How to Respond to My Pro-Choice Friends

How to Respond to My Pro-Choice Friends May 22, 2022

How to Respond to My Pro-Choice Friends

How to Respond to My Pro-Choice Friends

How to Respond to My Pro-Choice Friends (Psalm 139:13-16), is the first in a series of sermons on “How to Engage with My Spiritual Friends.” This sermon will deal with how to respond to those who are pro-choice and pro-abortion. Over the next couple of months, I am going to share with you a series about how to respond to different groups of people, people who may be different than you and me. I am going to share with you the idea of “apologetics.” Yes, the word comes from apology. However, the idea is to defend the faith.

Introduction

Let me say at the beginning of this series a theme that will run through this series. First, we will be encountering Christians who have different views than we are used to. I will be addressing these groups and how to approach them from a Biblical worldview. They will include pro-choice Christians, the LGBT Christian, the spiritual but not religious, for example.

Second, we live in a world that expects us to put up walls and fight one another, even within our own group, clan, and tribe. We are now at a time of our history where different kinds and stripes of Christians will be in opposition with one another. So, like the people I am going to address today. You will have Christian neighbors who think different than you do about certain ideas. You will disagree with them. How do you deal with them but stay faithful to the true calling that Christ has given us?

Third, we need to be people of compassion. Just because I disagree with someone, it doesn’t mean I don’t help them when they have a need. You are going to find that there are people, especially younger generations, who you will fundamentally disagree with. But when you see they have a need, you need to put your disagreements aside and help them. This is the thrust of the story of the “Good Samaritan.” You are different than other Christians, but you still show compassion to them.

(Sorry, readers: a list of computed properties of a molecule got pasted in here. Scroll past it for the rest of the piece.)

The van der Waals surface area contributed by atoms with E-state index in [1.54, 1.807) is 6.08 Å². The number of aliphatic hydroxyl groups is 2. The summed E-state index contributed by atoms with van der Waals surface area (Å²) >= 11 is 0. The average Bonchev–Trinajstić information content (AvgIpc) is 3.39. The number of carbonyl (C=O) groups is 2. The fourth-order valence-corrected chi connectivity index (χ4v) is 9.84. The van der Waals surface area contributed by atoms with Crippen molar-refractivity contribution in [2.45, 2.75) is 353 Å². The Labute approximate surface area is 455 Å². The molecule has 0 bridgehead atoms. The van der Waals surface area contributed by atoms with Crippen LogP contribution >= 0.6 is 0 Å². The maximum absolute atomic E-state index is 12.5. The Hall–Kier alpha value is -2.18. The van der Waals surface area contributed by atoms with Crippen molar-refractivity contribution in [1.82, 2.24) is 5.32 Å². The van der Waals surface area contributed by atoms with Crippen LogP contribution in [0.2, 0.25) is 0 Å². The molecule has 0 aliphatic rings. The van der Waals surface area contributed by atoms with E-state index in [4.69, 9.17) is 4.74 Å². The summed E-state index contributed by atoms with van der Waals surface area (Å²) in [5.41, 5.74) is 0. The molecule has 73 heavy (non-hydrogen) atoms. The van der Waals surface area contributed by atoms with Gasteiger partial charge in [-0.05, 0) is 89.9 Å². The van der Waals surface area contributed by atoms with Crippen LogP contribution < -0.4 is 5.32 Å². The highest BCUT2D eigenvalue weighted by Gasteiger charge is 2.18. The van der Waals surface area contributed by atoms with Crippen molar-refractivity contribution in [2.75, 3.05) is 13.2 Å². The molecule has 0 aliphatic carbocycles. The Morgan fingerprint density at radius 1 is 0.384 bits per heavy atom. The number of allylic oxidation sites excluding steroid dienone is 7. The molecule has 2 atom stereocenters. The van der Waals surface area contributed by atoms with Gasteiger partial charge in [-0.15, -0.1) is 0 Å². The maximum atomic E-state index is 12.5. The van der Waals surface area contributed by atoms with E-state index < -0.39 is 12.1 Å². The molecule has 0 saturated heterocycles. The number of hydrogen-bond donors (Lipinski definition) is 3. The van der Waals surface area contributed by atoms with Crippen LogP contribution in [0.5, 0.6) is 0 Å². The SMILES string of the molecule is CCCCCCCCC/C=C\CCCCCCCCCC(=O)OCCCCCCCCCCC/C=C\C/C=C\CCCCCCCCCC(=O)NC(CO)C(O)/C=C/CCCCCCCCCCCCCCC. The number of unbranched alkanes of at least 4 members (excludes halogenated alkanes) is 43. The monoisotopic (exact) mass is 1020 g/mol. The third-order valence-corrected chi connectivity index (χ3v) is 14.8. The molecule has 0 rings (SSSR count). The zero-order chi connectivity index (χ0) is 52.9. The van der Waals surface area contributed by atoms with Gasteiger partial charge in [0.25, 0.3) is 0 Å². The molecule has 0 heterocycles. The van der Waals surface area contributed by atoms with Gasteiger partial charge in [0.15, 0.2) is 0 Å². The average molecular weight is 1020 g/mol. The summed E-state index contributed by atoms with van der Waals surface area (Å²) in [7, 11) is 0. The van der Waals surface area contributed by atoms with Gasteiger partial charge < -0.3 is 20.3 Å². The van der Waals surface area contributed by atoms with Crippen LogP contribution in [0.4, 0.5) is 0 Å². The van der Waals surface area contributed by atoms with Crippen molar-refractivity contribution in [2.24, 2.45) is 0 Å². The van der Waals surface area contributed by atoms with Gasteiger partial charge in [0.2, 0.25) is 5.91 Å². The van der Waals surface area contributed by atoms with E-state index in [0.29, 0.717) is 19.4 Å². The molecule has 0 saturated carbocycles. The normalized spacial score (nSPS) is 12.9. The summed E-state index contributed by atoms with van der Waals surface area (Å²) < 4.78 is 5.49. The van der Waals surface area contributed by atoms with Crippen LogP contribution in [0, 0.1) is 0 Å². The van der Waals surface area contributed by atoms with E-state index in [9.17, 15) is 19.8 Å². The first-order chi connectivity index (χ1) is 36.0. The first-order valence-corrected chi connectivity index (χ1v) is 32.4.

Christian Civility

Your neighbors may think of Christians as always attacking others, like we are always on the offense. However, we are often going to be on the defense. If you are on the offense, you are going to been as offensive. If you take time listen first and then defend your faith, you will be in a better situation with others around you. I spent time praying and thinking about the groups of people I should use in this series, and decided to begin with those around us who are pro-choice. The terms pro-choice and pro-abortion will be used perhaps interchangeably. Let me make this clear. I am anti-abortion. However, as Christians we need to learn to be civil with others. Let me share with you the Biblical basis because Christians believe in anti-abortion or pro-life.